If there’s more than one party involved, he advised, have a buyout agreement in advance.

Also, you would have to figure out who signs the loan documents. Some or all of the partners? The fewer involved, he said, the better.

He explained it this way: If two separate parties were on the documents, they’d be jointly – and separately – liable for the payments.

“If (you’re) not on the loan, the lender cannot use that against you” in evaluating whether you can afford other properties, Immel said. “However, you can count it as an asset, improving your creditworthiness overall.”

Consider renting it out

If you’re buying in a beach town and thinking of renting the home when you’re not there, get close to the water. Walking distance is most in demand, said Larry Aguilar of First Team Real Estate.

Aguilar is in the midst of closing a deal on a Balboa Peninsula condo for a client whose primary home is in Yorba Linda.

On the peninsula, Aguilar said, “You can make in the summer months what most people make in the whole year on a month-to-month rent somewhere else.”

“I own a lot of rental properties inland,” he said, adding, “Why don’t I buy something over there (near the ocean), and I can almost double or triple my income on rentals?”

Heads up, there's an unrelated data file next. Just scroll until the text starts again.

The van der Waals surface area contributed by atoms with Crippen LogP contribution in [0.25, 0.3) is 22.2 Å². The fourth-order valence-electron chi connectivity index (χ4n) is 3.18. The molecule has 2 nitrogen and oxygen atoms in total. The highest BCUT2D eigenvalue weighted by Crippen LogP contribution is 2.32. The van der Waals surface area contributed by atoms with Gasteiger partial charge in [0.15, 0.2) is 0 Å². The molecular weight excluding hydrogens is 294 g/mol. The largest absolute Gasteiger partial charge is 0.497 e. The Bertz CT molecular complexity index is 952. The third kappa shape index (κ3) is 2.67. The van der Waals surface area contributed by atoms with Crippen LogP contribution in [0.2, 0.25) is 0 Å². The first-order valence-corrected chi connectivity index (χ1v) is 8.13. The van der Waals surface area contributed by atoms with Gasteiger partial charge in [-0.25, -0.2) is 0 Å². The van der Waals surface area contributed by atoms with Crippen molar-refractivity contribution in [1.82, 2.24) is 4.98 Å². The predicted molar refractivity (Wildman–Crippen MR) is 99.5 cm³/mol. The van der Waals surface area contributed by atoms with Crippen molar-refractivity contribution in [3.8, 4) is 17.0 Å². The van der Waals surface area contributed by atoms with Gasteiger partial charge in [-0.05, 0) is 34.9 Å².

If you are considering becoming a seasonal landlord somewhere, make sure you are clear on any rental restrictions, either by the city or a homeowners association.

Figure on extra costs

Think about how you would handle the business of rentals, including whether to hire a management company.

“Along the same lines, if you do not plan to do all of the work on the rental yourself, you need to consider having a team of people who can do repairs and manage the condition of the property as well,” said Christine Donovan, a real estate broker and attorney at DonovanBlatt Realty in Costa Mesa. “These all add up to additional costs of owning the home.”

Even if you don’t share your getaway with tenants, remember to factor in such costs as utilities, maintenance and landscaping.

Make it a stress-free trip

Many people prefer a relatively short trek to their second home, so buying something that’s between a 45-minute and a couple-of-hours’ drive from your primary residence can be a good idea.

Larry Aguilar’s Yorba Linda client is 56-year-old Hemant Agrawal. The Balboa Peninsula condo is his first vacation home. The search, Agrawal said, was a relative snap.

“It was much simpler than had it been for someone who’s not aware of what they need,” he said. “We were already clear we wanted to be as close to the water as we can.”

He also saw no need to travel far.

“Sometimes you just want to get away just to take a break,” said Agrawal, who works in the software industry and is married with two grown children in their 20s. The kids like the peninsula’s summertime vibe, busier than their quiet, inland neighborhood, he noted.

“They wanted to be someplace where there’s some action.”

Pick the right beach

Buying a house along the beach brings its own set of decisions.

“Do they want a busy beach or quiet beach?” asks Ken Ross of Surterre Properties, who sells oceanfront houses along a strip of Capistrano Beach where the homeowners also own the sand.

“Do they want to be closer or further away from the water?” he said. “In Orange County the water could be anywhere from 50 feet away to 500 feet away.”